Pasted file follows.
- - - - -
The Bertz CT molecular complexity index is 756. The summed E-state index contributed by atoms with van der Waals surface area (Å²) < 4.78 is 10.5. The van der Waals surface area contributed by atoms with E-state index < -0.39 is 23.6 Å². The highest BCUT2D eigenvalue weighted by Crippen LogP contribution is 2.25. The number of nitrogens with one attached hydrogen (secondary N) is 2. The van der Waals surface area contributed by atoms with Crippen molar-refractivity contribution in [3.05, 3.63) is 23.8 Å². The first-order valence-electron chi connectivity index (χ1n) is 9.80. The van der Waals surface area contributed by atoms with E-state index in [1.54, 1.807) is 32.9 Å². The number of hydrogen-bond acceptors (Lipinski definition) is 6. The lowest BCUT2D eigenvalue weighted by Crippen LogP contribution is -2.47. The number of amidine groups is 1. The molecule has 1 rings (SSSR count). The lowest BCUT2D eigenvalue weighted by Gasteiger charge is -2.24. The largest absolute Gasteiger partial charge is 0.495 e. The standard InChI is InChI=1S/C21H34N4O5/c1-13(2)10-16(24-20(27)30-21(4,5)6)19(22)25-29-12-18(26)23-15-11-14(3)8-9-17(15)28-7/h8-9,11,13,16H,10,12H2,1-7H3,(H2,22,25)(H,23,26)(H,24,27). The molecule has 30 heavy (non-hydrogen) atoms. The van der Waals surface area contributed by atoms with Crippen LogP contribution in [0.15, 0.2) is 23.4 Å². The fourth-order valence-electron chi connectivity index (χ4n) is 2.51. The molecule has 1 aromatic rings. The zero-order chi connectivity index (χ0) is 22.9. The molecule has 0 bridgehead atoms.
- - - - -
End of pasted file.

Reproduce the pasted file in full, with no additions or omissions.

The Bertz CT molecular complexity index is 756. The summed E-state index contributed by atoms with van der Waals surface area (Å²) < 4.78 is 10.5. The van der Waals surface area contributed by atoms with E-state index < -0.39 is 23.6 Å². The highest BCUT2D eigenvalue weighted by Crippen LogP contribution is 2.25. The number of nitrogens with one attached hydrogen (secondary N) is 2. The van der Waals surface area contributed by atoms with Crippen molar-refractivity contribution in [3.05, 3.63) is 23.8 Å². The first-order valence-electron chi connectivity index (χ1n) is 9.80. The van der Waals surface area contributed by atoms with E-state index in [1.54, 1.807) is 32.9 Å². The number of hydrogen-bond acceptors (Lipinski definition) is 6. The lowest BCUT2D eigenvalue weighted by Crippen LogP contribution is -2.47. The number of amidine groups is 1. The molecule has 1 rings (SSSR count). The lowest BCUT2D eigenvalue weighted by Gasteiger charge is -2.24. The largest absolute Gasteiger partial charge is 0.495 e. The standard InChI is InChI=1S/C21H34N4O5/c1-13(2)10-16(24-20(27)30-21(4,5)6)19(22)25-29-12-18(26)23-15-11-14(3)8-9-17(15)28-7/h8-9,11,13,16H,10,12H2,1-7H3,(H2,22,25)(H,23,26)(H,24,27). The molecule has 30 heavy (non-hydrogen) atoms. The van der Waals surface area contributed by atoms with Crippen LogP contribution in [0.15, 0.2) is 23.4 Å². The fourth-order valence-electron chi connectivity index (χ4n) is 2.51. The molecule has 1 aromatic rings. The zero-order chi connectivity index (χ0) is 22.9. The molecule has 0 bridgehead atoms.